cinzilly used in bankruptcy proceedings, the adjudication being the order which declares the debtor to be a bankrupt.
In French law. A snle made at public auction und upon coinlictition. Adjudications are vulniitury_ judicial, or ad.Lninistrntive. Duierger.
In Scotch law .\ species of diligence, or
process for trans erring the estate of a debt- or to a c1'ediI,or, ('.1I‘|'I(-Ed on us iin ordinary action before the court of session A species of judiciai siile. i-eileeuiable by the debtor. A decreet of the lords of sesswn, ndjudging and 2l])[)|’tJ[)1'ii1lill:§ a person's lands, beredit'i— iiients_ or any heritable right to belong to his (.‘l'etl.lC01', vibe is called the “adjudgur," for p-.iyinunt or pe1'foi'1nnnce. Bell: Ersl: Inst. c. 2, tit. 12, §§ 3‘.}~5.‘:; For-b. Inst. pt. 3, b. 1, c. 2, tit. 6. —-Adjudication contra hmtcditntsm ja- eeutem. \\ hi-n i1 debtors hi-ir uppareiit re- nounces the sucussion, any creditor miiy otiI:_iiu ii decree cagiiiliuiiis tuusu, the puipose E which is that the miiuuut of the debt may be a l'lZll.lI14' ed so (bat the reni esiiite HID} he silJnil,:iil.— Adjudication in bankruptcy. See BANK- Elli u.)'.—Au;.nc.1cntiui.i in Implement. An ntllon by I}. [;I'llI.Ii.t"e ug iinst his giiintor to coin- pei him to Lunipiete the titie.
ADJUNCTIO. In the civil law. Adjunct'un; a species of accessiu, whereby two things beiun ng to (l_ift'erent proprietors are brought into fiiin connettion iiith OJCII other; sucii as iiiteriveuving, (i'nl'crtcwturu;) Weid- in,; together, (ail/errimiinutio,-) soidering together, (tuiplumbizi-uri1.;) 1:-iinting, (piCturlz;) nriting, [sL'l"‘l.[lllLI'll,‘) building, (imrdi/icul'io;) sowing, (.sutio;) and plantiiig. (1JIuntn.l’iu.) Inst. 2, 1, 2. Dig. ti. 1, 2.3‘, Mackeld. Iwni. Law, 5 2m. See ACLILSSIO.
AD-IUNCTS. Additional judges sometimes am ointed in the English high court of delegates. See Shell“. Lun. 310.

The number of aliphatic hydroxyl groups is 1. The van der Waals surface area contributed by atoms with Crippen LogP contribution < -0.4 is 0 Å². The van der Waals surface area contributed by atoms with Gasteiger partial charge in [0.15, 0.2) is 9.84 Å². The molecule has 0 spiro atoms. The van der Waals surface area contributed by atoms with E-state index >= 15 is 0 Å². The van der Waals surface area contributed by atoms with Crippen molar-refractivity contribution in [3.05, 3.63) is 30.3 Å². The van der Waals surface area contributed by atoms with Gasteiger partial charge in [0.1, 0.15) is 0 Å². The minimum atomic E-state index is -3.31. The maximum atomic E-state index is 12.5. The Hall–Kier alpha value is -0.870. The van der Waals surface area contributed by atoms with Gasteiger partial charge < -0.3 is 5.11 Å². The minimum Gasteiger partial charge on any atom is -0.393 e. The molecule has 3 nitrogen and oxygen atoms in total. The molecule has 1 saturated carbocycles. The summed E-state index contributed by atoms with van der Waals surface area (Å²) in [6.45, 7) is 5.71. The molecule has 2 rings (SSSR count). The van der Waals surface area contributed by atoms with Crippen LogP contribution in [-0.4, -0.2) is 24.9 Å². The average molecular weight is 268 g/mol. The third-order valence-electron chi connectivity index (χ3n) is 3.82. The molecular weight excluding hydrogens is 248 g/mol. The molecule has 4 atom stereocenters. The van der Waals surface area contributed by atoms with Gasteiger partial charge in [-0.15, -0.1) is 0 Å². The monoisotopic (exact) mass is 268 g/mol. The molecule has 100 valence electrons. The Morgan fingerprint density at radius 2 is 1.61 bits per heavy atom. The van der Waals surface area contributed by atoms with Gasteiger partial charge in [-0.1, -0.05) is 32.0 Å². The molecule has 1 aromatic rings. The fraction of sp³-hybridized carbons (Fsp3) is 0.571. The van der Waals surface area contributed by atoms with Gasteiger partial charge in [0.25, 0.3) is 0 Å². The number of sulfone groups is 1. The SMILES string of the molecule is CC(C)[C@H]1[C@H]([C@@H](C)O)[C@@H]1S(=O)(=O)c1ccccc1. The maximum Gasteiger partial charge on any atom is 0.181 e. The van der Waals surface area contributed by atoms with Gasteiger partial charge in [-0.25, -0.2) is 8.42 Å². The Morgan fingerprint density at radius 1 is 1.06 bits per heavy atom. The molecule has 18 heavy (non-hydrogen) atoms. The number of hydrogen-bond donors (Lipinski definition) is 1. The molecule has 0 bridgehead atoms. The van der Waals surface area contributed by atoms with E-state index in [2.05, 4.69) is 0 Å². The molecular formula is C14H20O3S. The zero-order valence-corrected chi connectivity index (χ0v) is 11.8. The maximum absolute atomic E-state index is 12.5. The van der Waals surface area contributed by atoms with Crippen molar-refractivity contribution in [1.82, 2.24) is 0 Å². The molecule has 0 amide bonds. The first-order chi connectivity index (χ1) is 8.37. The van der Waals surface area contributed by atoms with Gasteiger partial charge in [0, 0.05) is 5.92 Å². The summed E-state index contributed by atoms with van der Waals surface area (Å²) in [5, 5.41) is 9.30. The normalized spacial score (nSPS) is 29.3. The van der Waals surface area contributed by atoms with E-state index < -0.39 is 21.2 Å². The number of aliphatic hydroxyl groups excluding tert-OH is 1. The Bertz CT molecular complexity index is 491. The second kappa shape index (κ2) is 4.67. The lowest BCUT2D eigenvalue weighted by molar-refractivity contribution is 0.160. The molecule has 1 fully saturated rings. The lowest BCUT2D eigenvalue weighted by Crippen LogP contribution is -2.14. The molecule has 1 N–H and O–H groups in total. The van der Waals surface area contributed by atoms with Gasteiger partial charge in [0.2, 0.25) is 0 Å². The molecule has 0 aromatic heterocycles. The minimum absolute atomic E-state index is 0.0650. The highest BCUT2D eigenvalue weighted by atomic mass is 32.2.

ADJTJNCTUM ACCESSORTUM. cessury or uppurtenance.
ADJIIZRATION. A swearing or binding upon on th. ADJUST. To bring to proper relations;
to settle: to determine auil iippoi-Lion an uinount due. liialierty v. lnsui':ii‘ice Co.. 110 App. Div. 275, -16 N. Y. Supp. 931; l\liller v. Insurance Co, 113 Iowa, 211, 84 N. W. 10-}! \\ -isliii_i-,vIun County v. SL Louis, etc, P. CO-. 58 M0. 376.
ADJUSTMENT. In the law of Insur- ance, the adjustment of a ioss is the ascertainment of its amount and the riitabie (listriliiition of it among those liable to pay it; the settling and astert-dining the amount or the indemnity which the assured, after ail aiiowiinces and deductions mode. is entitled to receive under the policy, and fixing the proportion which each underixriter is liaiile to pay. Mnrsh. Ins. (41:11 Ed.) 499; 2 Phil.
Ins. §§ 1814, 1815; New York v. Insurance Co., 39 N. Y, alt”), 100 .-\nJ. Dec. 400; Whipple v. insurance Co., 11 Ii‘. 1. 139.
Adjnvaxi quippe 110:, 11011 decipi, beneflcio opox-tet. We ought to be t':i\oi'ei]., not i.i.ijuieil, by that which is intended for our benefit. (The species of baiimcnt called "loan” must be to the advantage of the borrower, not to his detriment.) story, Bailni. 5 275. See 8 El. 8: BL 1051.
ADLAMWR. In Welsh law. A proprietor “ho, for some ciiuse. eiitered the service of nuotlier proprietor, and left him after the expiration of a your and :1 iiiiy. He was liable to the payment of 30 pence to his patron. Wh:ii'lon.
ADLEGIARE. To purge one‘s self of I crime by oath.
ATJMANIJENSIS. A person who swore by laying his hi.i.nds on the book.
ADMIJASIIREMENT. K119351111}; measuring Ollt; 8.SEiI|;'ll.ll1£‘l.li. OF III)- poitioninent by measure, that is, by fixed quantity or value, by certiiiu limits, or in definite and fined pr01)ortiuus.
—Admeiisnrement of flower. In practice. A rcni_ud_v which l_ay for the heir on reaching his majority to rectify an ussignment of dower made diirin;:_ his niinoi-iry, by which the dimeress hiid received more than she mm legally ontitied to. 2 Bl. Comm. 136: Gilb. Uses, 31".). In some of the status the statutory proceeding enahiing a widow to L'0l|J'[Jl’l the assignment of donor is cziili-id "adineiisurenient of dower' ._Ad1r_ea.sn1-ement of pasture. ln En ish iiiw. A writ which iies belii eon those that have common of pasture appemlant, or by vicininze. in cases vihere any one or more of them sur- charges the common wilb more cattle than they ought Br.-uL foi. 2200.; 1 Crsbb. Reul Dion. p. _318, 3-'-S.—iAili.iie.i;sui-ement, writ of. It iiiy against prisons W110 usurped more tluin their share, in the two followinsg (-uses: ,\vi- nieiisurement of dimer, and ndmensurement of paslure. Terincs de hi Ley.
ADIVIENSURATIO.}} ll) old E "llsh luw. Adiueiisureinent. Reg. Orig. 156, 157.
ADMIEZATORES. Ill old Italian law. Persons ciinsen by the consent of contending parties, to decide questions between theni.
Literally, mediators. Spelinan. ADIVIINICLE. In Scotch law. A11 and or support to something else. A colliile
deed or writing, i-eferiing to another iviiich has been lost, and which it is in general nec- essary to produce before the tenor of the lost deed cnn be proved by piirol evidence. Ersk. Inst. h. 4. Ht 1, § 55.
Used as an English word in the statute or 1 Edw. IV. e. 1, in the sense of aid, or support.
In the civil law. Report.
Imperfect proof. Merl. See Aumnicunum.
ADMINICULAR. Auxiliary to. "The
murder would be udminicuiur to the rob-